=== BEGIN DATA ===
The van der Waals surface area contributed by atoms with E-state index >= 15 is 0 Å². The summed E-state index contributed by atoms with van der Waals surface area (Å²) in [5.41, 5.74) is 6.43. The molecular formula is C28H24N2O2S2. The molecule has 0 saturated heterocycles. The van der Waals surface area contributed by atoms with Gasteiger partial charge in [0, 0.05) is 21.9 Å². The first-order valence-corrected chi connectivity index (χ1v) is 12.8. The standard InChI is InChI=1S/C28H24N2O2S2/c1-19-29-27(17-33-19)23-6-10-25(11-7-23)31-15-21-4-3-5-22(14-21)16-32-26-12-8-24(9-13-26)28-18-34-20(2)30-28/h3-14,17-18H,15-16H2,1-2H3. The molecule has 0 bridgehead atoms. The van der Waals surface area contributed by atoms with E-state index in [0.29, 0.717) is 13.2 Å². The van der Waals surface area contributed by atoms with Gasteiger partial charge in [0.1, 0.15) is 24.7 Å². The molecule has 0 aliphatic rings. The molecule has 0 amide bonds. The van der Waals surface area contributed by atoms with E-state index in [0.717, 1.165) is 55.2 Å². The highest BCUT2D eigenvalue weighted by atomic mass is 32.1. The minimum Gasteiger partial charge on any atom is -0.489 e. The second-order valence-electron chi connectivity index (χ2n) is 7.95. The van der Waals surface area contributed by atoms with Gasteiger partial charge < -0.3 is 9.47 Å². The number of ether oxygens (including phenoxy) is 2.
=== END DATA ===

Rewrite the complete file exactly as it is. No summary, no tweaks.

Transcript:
The van der Waals surface area contributed by atoms with E-state index >= 15 is 0 Å². The summed E-state index contributed by atoms with van der Waals surface area (Å²) in [5.41, 5.74) is 6.43. The molecular formula is C28H24N2O2S2. The molecule has 0 saturated heterocycles. The van der Waals surface area contributed by atoms with Gasteiger partial charge in [0, 0.05) is 21.9 Å². The first-order valence-corrected chi connectivity index (χ1v) is 12.8. The standard InChI is InChI=1S/C28H24N2O2S2/c1-19-29-27(17-33-19)23-6-10-25(11-7-23)31-15-21-4-3-5-22(14-21)16-32-26-12-8-24(9-13-26)28-18-34-20(2)30-28/h3-14,17-18H,15-16H2,1-2H3. The molecule has 0 bridgehead atoms. The van der Waals surface area contributed by atoms with E-state index in [0.29, 0.717) is 13.2 Å². The van der Waals surface area contributed by atoms with Gasteiger partial charge in [0.1, 0.15) is 24.7 Å². The molecule has 0 aliphatic rings. The molecule has 0 amide bonds. The van der Waals surface area contributed by atoms with E-state index in [0.717, 1.165) is 55.2 Å². The highest BCUT2D eigenvalue weighted by atomic mass is 32.1. The minimum Gasteiger partial charge on any atom is -0.489 e. The second-order valence-electron chi connectivity index (χ2n) is 7.95. The van der Waals surface area contributed by atoms with Gasteiger partial charge < -0.3 is 9.47 Å². The number of ether oxygens (including phenoxy) is 2.